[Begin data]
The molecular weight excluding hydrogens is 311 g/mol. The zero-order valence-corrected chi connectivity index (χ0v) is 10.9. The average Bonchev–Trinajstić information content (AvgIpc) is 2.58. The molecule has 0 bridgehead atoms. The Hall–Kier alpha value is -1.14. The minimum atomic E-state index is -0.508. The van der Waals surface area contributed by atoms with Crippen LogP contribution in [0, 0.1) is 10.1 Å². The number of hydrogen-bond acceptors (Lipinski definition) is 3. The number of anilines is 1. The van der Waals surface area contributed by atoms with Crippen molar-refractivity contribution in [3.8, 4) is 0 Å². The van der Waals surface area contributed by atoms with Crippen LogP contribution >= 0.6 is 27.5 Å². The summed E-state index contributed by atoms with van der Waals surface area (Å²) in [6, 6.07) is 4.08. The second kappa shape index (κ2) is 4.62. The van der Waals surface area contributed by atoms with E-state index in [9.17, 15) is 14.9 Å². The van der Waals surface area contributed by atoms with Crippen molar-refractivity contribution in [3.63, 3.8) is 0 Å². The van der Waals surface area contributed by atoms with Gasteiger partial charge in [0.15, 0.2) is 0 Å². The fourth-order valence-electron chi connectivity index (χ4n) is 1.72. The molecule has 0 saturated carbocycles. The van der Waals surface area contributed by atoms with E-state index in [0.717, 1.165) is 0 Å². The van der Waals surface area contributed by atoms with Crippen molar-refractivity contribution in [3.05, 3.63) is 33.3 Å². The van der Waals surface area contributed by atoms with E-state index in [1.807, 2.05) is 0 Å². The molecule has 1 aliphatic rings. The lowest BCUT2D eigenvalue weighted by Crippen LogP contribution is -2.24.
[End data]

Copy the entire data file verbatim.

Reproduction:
The molecular weight excluding hydrogens is 311 g/mol. The zero-order valence-corrected chi connectivity index (χ0v) is 10.9. The average Bonchev–Trinajstić information content (AvgIpc) is 2.58. The molecule has 0 bridgehead atoms. The Hall–Kier alpha value is -1.14. The minimum atomic E-state index is -0.508. The van der Waals surface area contributed by atoms with Crippen LogP contribution in [0, 0.1) is 10.1 Å². The number of hydrogen-bond acceptors (Lipinski definition) is 3. The number of anilines is 1. The van der Waals surface area contributed by atoms with Crippen molar-refractivity contribution in [3.8, 4) is 0 Å². The van der Waals surface area contributed by atoms with Crippen LogP contribution >= 0.6 is 27.5 Å². The summed E-state index contributed by atoms with van der Waals surface area (Å²) in [6, 6.07) is 4.08. The second kappa shape index (κ2) is 4.62. The van der Waals surface area contributed by atoms with E-state index in [9.17, 15) is 14.9 Å². The van der Waals surface area contributed by atoms with Crippen molar-refractivity contribution in [3.63, 3.8) is 0 Å². The van der Waals surface area contributed by atoms with Gasteiger partial charge in [0.15, 0.2) is 0 Å². The fourth-order valence-electron chi connectivity index (χ4n) is 1.72. The molecule has 0 saturated carbocycles. The van der Waals surface area contributed by atoms with E-state index in [0.717, 1.165) is 0 Å². The van der Waals surface area contributed by atoms with Crippen molar-refractivity contribution in [3.05, 3.63) is 33.3 Å². The van der Waals surface area contributed by atoms with E-state index in [1.807, 2.05) is 0 Å². The molecule has 1 aliphatic rings. The lowest BCUT2D eigenvalue weighted by Crippen LogP contribution is -2.24.